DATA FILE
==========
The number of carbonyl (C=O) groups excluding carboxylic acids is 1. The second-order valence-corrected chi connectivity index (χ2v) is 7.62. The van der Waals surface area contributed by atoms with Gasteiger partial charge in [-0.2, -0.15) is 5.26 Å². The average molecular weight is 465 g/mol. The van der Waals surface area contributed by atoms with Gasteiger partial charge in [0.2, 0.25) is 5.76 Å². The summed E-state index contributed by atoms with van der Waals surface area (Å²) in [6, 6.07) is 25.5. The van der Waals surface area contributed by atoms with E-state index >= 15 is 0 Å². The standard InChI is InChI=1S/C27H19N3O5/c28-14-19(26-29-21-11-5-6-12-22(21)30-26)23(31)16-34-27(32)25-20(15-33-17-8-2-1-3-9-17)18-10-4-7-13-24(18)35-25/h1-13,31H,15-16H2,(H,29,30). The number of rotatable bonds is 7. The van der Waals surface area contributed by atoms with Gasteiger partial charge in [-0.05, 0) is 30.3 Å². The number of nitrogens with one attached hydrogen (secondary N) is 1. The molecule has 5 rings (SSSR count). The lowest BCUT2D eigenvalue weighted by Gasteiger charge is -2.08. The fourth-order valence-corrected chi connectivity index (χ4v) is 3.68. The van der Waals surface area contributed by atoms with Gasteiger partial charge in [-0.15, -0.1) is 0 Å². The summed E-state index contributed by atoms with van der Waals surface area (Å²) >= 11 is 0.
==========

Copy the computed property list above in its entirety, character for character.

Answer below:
The number of carbonyl (C=O) groups excluding carboxylic acids is 1. The second-order valence-corrected chi connectivity index (χ2v) is 7.62. The van der Waals surface area contributed by atoms with Gasteiger partial charge in [-0.2, -0.15) is 5.26 Å². The average molecular weight is 465 g/mol. The van der Waals surface area contributed by atoms with Gasteiger partial charge in [0.2, 0.25) is 5.76 Å². The summed E-state index contributed by atoms with van der Waals surface area (Å²) in [6, 6.07) is 25.5. The van der Waals surface area contributed by atoms with E-state index >= 15 is 0 Å². The standard InChI is InChI=1S/C27H19N3O5/c28-14-19(26-29-21-11-5-6-12-22(21)30-26)23(31)16-34-27(32)25-20(15-33-17-8-2-1-3-9-17)18-10-4-7-13-24(18)35-25/h1-13,31H,15-16H2,(H,29,30). The number of rotatable bonds is 7. The van der Waals surface area contributed by atoms with Gasteiger partial charge in [-0.05, 0) is 30.3 Å². The number of nitrogens with one attached hydrogen (secondary N) is 1. The molecule has 5 rings (SSSR count). The lowest BCUT2D eigenvalue weighted by Gasteiger charge is -2.08. The fourth-order valence-corrected chi connectivity index (χ4v) is 3.68. The van der Waals surface area contributed by atoms with Gasteiger partial charge in [-0.15, -0.1) is 0 Å². The summed E-state index contributed by atoms with van der Waals surface area (Å²) >= 11 is 0.